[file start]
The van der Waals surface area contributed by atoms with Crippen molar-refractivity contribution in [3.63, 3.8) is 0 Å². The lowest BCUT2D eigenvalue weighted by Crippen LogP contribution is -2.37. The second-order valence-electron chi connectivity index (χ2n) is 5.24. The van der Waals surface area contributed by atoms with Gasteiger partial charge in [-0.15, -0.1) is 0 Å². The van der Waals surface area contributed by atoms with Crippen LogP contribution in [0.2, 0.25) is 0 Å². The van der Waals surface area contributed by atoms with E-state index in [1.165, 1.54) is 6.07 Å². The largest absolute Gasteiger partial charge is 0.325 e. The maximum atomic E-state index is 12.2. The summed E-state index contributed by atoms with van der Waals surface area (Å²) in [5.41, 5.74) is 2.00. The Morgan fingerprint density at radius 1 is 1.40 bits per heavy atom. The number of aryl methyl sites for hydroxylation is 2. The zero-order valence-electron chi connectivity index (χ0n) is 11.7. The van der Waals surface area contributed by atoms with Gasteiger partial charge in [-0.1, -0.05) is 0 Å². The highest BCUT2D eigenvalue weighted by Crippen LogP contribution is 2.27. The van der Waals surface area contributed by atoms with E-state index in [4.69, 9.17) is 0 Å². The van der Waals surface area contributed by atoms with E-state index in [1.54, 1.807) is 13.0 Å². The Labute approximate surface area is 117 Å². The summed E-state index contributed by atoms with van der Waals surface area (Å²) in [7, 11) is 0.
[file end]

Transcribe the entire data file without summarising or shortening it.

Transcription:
The van der Waals surface area contributed by atoms with Crippen molar-refractivity contribution in [3.63, 3.8) is 0 Å². The lowest BCUT2D eigenvalue weighted by Crippen LogP contribution is -2.37. The second-order valence-electron chi connectivity index (χ2n) is 5.24. The van der Waals surface area contributed by atoms with Gasteiger partial charge in [-0.15, -0.1) is 0 Å². The van der Waals surface area contributed by atoms with Crippen LogP contribution in [0.2, 0.25) is 0 Å². The van der Waals surface area contributed by atoms with E-state index in [1.165, 1.54) is 6.07 Å². The largest absolute Gasteiger partial charge is 0.325 e. The maximum atomic E-state index is 12.2. The summed E-state index contributed by atoms with van der Waals surface area (Å²) in [5.41, 5.74) is 2.00. The Morgan fingerprint density at radius 1 is 1.40 bits per heavy atom. The number of aryl methyl sites for hydroxylation is 2. The zero-order valence-electron chi connectivity index (χ0n) is 11.7. The van der Waals surface area contributed by atoms with Gasteiger partial charge in [-0.1, -0.05) is 0 Å². The highest BCUT2D eigenvalue weighted by Crippen LogP contribution is 2.27. The van der Waals surface area contributed by atoms with E-state index in [4.69, 9.17) is 0 Å². The van der Waals surface area contributed by atoms with E-state index in [1.54, 1.807) is 13.0 Å². The Labute approximate surface area is 117 Å². The summed E-state index contributed by atoms with van der Waals surface area (Å²) in [7, 11) is 0.